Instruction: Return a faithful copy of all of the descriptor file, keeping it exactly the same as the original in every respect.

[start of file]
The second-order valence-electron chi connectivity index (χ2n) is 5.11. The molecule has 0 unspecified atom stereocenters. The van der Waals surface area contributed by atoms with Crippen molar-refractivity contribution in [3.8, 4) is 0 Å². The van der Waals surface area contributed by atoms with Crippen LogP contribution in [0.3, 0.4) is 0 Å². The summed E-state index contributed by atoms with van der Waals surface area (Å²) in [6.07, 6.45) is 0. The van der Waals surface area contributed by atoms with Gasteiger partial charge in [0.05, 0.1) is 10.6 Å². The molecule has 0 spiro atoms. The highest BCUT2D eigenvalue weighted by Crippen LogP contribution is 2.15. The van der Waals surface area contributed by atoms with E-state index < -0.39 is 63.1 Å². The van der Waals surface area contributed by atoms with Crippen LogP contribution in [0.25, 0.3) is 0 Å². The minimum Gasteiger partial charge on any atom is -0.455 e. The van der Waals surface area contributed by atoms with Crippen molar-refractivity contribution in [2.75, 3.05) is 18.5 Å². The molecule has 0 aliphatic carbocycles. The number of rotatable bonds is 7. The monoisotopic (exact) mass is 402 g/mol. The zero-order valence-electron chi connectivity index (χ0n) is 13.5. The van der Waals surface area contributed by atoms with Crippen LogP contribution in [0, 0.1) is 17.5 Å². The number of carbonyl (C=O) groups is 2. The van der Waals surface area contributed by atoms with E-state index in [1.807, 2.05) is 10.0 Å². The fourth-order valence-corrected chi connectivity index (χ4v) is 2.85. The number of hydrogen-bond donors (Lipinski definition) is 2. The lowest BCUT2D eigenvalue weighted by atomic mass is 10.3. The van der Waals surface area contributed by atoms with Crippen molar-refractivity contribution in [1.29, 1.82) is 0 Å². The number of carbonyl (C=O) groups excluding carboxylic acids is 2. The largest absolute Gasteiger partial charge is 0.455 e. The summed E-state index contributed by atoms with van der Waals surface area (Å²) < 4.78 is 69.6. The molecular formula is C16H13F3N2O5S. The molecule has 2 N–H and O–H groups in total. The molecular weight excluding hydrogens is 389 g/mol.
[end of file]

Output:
The second-order valence-electron chi connectivity index (χ2n) is 5.11. The molecule has 0 unspecified atom stereocenters. The van der Waals surface area contributed by atoms with Crippen molar-refractivity contribution in [3.8, 4) is 0 Å². The van der Waals surface area contributed by atoms with Crippen LogP contribution in [0.3, 0.4) is 0 Å². The summed E-state index contributed by atoms with van der Waals surface area (Å²) in [6.07, 6.45) is 0. The van der Waals surface area contributed by atoms with Gasteiger partial charge in [0.05, 0.1) is 10.6 Å². The molecule has 0 spiro atoms. The highest BCUT2D eigenvalue weighted by Crippen LogP contribution is 2.15. The van der Waals surface area contributed by atoms with E-state index < -0.39 is 63.1 Å². The van der Waals surface area contributed by atoms with Crippen LogP contribution in [0.25, 0.3) is 0 Å². The minimum Gasteiger partial charge on any atom is -0.455 e. The van der Waals surface area contributed by atoms with Crippen molar-refractivity contribution in [2.75, 3.05) is 18.5 Å². The molecule has 0 aliphatic carbocycles. The number of rotatable bonds is 7. The monoisotopic (exact) mass is 402 g/mol. The zero-order valence-electron chi connectivity index (χ0n) is 13.5. The van der Waals surface area contributed by atoms with Crippen LogP contribution in [0, 0.1) is 17.5 Å². The number of carbonyl (C=O) groups is 2. The van der Waals surface area contributed by atoms with E-state index in [1.807, 2.05) is 10.0 Å². The fourth-order valence-corrected chi connectivity index (χ4v) is 2.85. The number of hydrogen-bond donors (Lipinski definition) is 2. The lowest BCUT2D eigenvalue weighted by atomic mass is 10.3. The van der Waals surface area contributed by atoms with Crippen molar-refractivity contribution in [1.29, 1.82) is 0 Å². The number of carbonyl (C=O) groups excluding carboxylic acids is 2. The largest absolute Gasteiger partial charge is 0.455 e. The summed E-state index contributed by atoms with van der Waals surface area (Å²) < 4.78 is 69.6. The molecular formula is C16H13F3N2O5S. The molecule has 2 N–H and O–H groups in total. The molecular weight excluding hydrogens is 389 g/mol.